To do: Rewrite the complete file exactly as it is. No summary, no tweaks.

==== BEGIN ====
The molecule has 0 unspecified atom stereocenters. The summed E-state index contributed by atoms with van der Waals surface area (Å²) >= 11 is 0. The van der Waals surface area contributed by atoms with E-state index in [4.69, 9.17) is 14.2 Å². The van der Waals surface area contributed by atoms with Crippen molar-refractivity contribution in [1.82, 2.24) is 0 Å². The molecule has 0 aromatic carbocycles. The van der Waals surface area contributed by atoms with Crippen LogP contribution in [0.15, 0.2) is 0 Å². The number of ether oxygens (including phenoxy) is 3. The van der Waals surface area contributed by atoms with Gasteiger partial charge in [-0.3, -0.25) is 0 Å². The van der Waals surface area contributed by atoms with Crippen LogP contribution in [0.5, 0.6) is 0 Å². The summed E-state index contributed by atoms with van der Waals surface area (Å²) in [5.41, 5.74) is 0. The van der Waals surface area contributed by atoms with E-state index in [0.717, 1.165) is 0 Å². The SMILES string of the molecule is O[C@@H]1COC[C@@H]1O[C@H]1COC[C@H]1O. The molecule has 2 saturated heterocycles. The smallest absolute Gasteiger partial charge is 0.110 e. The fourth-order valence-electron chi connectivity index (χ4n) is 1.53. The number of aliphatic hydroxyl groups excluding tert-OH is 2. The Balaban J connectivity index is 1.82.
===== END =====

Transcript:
The molecule has 0 unspecified atom stereocenters. The summed E-state index contributed by atoms with van der Waals surface area (Å²) >= 11 is 0. The van der Waals surface area contributed by atoms with E-state index in [4.69, 9.17) is 14.2 Å². The van der Waals surface area contributed by atoms with Crippen molar-refractivity contribution in [1.82, 2.24) is 0 Å². The molecule has 0 aromatic carbocycles. The van der Waals surface area contributed by atoms with Crippen LogP contribution in [0.15, 0.2) is 0 Å². The number of ether oxygens (including phenoxy) is 3. The van der Waals surface area contributed by atoms with Gasteiger partial charge in [-0.3, -0.25) is 0 Å². The van der Waals surface area contributed by atoms with Crippen LogP contribution in [0.5, 0.6) is 0 Å². The summed E-state index contributed by atoms with van der Waals surface area (Å²) in [5.41, 5.74) is 0. The van der Waals surface area contributed by atoms with E-state index in [0.717, 1.165) is 0 Å². The SMILES string of the molecule is O[C@@H]1COC[C@@H]1O[C@H]1COC[C@H]1O. The molecule has 2 saturated heterocycles. The smallest absolute Gasteiger partial charge is 0.110 e. The fourth-order valence-electron chi connectivity index (χ4n) is 1.53. The number of aliphatic hydroxyl groups excluding tert-OH is 2. The Balaban J connectivity index is 1.82.